HOKITIKA 2nd CHURCH

Church Name: St Mary

(Photograph from the Marist Archives)

Costing £800, this church was blessed and opened on May 13, 1866 by Bishop Viard of Wellington, Father Jeremiah O’Reily OFM Cap. Vicar General of Wellington preaching in both Irish and English at the opening.

St Patrick’s Greymouth was consecrated a month later, on Sunday 17 June.

 

KANIERE 1st CHURCH

Church Name: St Joseph

St Joseph’s church was opened in 1872 at a cost of £300 to £400. From 1910 i t was also used as a schoolroom until about 1920 when it was destroyed by fire, just after a new schoolroom was built.

 

KANIERE 2nd CHURCH

Church Name: St Joseph

Believed to have been built about 1920 to replace the earlier church, which was destroyed by fire. It was dismantled in the late 1970s

MĀORI GULLY

A chapel was at Māori Gully before Fr Binsfeld and Fr Colomb’s time, not dedicated.

“Fr Colomb lined the chapel at Māori Gully which was already in existence before his and Father Binsfeld’s advent.”

The Ahaura parish return 1892: “Never heard who the patron of the church at Māori Gully is.” In 1895 the return said:” All churches in good order and condition except one small church at Māori Gully which requires repairing.”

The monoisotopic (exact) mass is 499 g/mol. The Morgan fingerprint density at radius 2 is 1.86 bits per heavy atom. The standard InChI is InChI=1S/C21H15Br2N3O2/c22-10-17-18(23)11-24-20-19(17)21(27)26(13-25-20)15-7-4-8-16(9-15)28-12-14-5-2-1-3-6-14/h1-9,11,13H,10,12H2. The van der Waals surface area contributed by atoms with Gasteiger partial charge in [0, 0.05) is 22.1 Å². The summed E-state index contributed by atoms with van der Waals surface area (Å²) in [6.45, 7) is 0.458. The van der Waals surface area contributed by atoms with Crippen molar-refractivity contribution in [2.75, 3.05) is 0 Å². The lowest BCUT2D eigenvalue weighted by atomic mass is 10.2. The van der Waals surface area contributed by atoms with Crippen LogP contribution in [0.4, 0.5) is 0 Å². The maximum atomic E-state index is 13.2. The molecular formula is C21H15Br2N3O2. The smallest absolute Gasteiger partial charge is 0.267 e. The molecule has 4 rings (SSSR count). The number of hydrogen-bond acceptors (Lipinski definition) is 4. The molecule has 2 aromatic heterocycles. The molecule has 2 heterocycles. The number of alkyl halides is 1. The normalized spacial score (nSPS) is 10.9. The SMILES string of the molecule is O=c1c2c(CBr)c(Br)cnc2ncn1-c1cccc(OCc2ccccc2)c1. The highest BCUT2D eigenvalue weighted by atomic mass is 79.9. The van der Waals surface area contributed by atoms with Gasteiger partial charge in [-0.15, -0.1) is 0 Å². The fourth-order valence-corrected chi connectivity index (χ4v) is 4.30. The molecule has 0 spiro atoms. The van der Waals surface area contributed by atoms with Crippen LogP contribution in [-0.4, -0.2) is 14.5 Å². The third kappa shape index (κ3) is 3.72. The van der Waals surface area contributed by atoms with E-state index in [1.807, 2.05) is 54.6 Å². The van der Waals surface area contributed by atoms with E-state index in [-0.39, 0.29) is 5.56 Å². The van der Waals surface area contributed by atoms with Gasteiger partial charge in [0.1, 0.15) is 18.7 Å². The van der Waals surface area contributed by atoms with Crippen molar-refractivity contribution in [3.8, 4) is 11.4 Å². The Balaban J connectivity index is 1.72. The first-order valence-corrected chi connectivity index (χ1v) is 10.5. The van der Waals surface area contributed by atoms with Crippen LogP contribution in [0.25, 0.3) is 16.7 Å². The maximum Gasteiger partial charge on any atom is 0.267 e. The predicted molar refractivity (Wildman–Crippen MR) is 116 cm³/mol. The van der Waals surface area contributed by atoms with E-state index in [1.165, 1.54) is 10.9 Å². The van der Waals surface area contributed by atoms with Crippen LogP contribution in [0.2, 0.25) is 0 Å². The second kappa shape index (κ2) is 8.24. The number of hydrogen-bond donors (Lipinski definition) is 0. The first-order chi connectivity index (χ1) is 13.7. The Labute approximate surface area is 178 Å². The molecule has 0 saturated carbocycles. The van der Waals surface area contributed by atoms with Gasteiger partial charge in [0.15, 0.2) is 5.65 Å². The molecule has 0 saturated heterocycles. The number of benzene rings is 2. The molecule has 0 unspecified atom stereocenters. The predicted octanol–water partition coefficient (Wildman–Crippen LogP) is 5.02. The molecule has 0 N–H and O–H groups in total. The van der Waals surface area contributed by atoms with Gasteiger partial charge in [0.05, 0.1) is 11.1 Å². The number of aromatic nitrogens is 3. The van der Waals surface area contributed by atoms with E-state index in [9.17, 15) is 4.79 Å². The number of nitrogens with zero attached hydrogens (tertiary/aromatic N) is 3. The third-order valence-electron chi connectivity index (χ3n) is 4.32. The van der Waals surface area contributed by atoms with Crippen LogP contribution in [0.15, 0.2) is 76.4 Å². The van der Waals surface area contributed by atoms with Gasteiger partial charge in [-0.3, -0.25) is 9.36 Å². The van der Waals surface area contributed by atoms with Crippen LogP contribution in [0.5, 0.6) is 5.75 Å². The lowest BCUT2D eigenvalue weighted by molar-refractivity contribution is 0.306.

MARSDEN

The Chapel at Marsden was probably not dedicated.

J.J. Wilson said Father Colomb purchased a house at Clifton, near Marsden, to make a chapel, which may be this building, but the two settlements were about a kilometre apart and quite distinct, with other sources referring to a church at Clifton..

Greymouth, the First 100 Years, says: “About 1883 Barrytown and Marsden were added to the parish of Greymouth, little churches having previously being erected at both places by the Rev. Father Rolland.

Another source says the Marsden church was built in 1883